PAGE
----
The latest discoveries of the basic genetic principles for sex determination are valuable not just for evolutionary biology. This knowledge is also very useful for developing new, sustainable strategies for pest control. When specially bred, sterile insect males are released, they compete with the wild males for the females. After the repeated release of several million males, the natural population in the affected region collapses. The technology has already been used successfully against fruit pests in agriculture. In the future, they will also be able to be used in the control of disease carriers, like mosquitoes or houseflies. Daniel Bopp emphasizes, “Fundamental research with houseflies can therefore be of great benefit for society.”

Literature:
Akash Sharma, Svenia D. Heinze, Yanli Wu, Tea Kohlbrenner, Ian Morilla, Claudia Brunner, Ernst A. Wimmer, Louis van de Zande, Mark D. Robinson, Leo W. Beukeboom, Daniel Bopp. Male sex in houseflies is determined by Mdmd, a paralog of the generic splice factor gene CWC22. Science. 12 May 2017. doi:10.1126/science.aam5498

Contact:
Daniel Bopp, PhD
Institute of Molecular Life Sciences
University of Zurich
Phone: +41 44 635 48 69
E-mail: daniel.bopp@imls.uzh.ch


Weitere Informationen:

http://www.media.uzh.ch/en/Press-Releases/2017/sex-determination-houseflies.html

Kurt Bodenmüller | Universität Zürich

Further reports about: X chromosomes Y chromosome chromosomes genes houseflies insects pest control

All articles from Life Sciences >>>

The most recent press releases about innovation >>>

Die letzten 5 Focus-News des innovations-reports im Überblick:

Im Focus: A Chip with Blood Vessels

Biochips have been developed at TU Wien (Vienna), on which tissue can be produced and examined. This allows supplying the tissue with different substances in a very controlled way.

Cultivating human cells in the Petri dish is not a big challenge today. Producing artificial tissue, however, permeated by fine blood vessels, is a much more...

Im Focus: A Leap Into Quantum Technology

Faster and secure data communication: This is the goal of a new joint project involving physicists from the University of Würzburg. The German Federal Ministry of Education and Research funds the project with 14.8 million euro.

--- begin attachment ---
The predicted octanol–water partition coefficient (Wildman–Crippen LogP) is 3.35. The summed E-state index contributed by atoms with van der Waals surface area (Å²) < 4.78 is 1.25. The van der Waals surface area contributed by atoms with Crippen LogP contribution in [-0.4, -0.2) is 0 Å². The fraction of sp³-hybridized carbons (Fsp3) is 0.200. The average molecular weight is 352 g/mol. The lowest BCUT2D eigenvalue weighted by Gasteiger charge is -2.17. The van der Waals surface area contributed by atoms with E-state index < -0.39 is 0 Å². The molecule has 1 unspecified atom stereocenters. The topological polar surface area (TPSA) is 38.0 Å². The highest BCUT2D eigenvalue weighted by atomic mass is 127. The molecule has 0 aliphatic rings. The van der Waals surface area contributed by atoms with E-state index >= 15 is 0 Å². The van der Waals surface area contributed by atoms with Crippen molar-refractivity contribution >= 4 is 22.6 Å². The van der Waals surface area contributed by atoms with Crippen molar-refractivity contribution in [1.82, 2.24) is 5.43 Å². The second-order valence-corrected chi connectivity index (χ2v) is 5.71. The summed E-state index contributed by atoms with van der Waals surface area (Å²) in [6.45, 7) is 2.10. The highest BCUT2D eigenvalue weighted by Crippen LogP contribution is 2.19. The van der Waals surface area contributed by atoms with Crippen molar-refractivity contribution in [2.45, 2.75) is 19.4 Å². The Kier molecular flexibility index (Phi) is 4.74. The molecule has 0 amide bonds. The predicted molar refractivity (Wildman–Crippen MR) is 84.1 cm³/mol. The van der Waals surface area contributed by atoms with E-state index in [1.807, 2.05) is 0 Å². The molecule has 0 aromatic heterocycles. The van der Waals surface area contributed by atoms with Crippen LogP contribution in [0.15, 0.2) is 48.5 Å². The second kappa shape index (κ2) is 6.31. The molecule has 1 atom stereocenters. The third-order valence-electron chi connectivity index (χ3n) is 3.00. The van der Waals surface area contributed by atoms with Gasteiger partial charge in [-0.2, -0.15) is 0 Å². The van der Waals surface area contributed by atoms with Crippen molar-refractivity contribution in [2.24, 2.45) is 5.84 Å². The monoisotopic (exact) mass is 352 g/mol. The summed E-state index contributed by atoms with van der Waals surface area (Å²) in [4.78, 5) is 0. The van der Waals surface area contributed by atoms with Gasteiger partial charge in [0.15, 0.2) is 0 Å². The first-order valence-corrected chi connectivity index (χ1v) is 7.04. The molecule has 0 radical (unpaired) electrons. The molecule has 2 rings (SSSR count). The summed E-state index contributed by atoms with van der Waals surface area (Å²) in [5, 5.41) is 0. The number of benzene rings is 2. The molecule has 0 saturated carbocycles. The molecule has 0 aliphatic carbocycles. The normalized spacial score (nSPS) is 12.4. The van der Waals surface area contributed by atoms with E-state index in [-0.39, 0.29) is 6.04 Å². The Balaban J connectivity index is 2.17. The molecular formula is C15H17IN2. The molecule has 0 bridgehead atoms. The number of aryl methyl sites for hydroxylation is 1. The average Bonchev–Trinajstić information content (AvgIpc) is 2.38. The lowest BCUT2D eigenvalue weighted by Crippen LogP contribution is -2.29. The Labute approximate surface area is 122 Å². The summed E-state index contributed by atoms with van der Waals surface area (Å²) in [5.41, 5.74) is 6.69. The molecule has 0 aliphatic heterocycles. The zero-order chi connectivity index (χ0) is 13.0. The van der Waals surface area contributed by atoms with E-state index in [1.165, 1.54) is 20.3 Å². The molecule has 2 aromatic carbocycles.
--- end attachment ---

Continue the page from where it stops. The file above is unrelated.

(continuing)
In our digital world data security and secure communication are becoming more and more important. Quantum communication is a promising approach to achieve...

Im Focus: Research icebreaker Polarstern begins the Antarctic season

What does it look like below the ice shelf of the calved massive iceberg A68?

On Saturday, 10 November 2018, the research icebreaker Polarstern will leave its homeport of Bremerhaven, bound for Cape Town, South Africa.

Im Focus: Penn engineers develop ultrathin, ultralight 'nanocardboard'

When choosing materials to make something, trade-offs need to be made between a host of properties, such as thickness, stiffness and weight. Depending on the application in question, finding just the right balance is the difference between success and failure

Now, a team of Penn Engineers has demonstrated a new material they call "nanocardboard," an ultrathin equivalent of corrugated paper cardboard. A square...

Im Focus: Coping with errors in the quantum age

Physicists at ETH Zurich demonstrate how errors that occur during the manipulation of quantum system can be monitored and corrected on the fly

The field of quantum computation has seen tremendous progress in recent years. Bit by bit, quantum devices start to challenge conventional computers, at least...

All Focus news of the innovation-report >>>

Anzeige

Anzeige

VideoLinks
Industry & Economy
Event News

“3rd Conference on Laser Polishing – LaP 2018” Attracts International Experts and Users

09.11.2018 | Event News

On the brain’s ability to find the right direction

06.11.2018 | Event News

European Space Talks: Weltraumschrott – eine Gefahr für die Gesellschaft?

23.10.2018 | Event News

 
Latest News

Epoxy compound gets a graphene bump

14.11.2018 | Materials Sciences

Microgel powder fights infection and helps wounds heal

14.11.2018 | Health and Medicine

How algae and carbon fibers could sustainably reduce the athmospheric carbon dioxide concentration

14.11.2018 | Life Sciences

VideoLinks
Science & Research
Overview of more VideoLinks >>>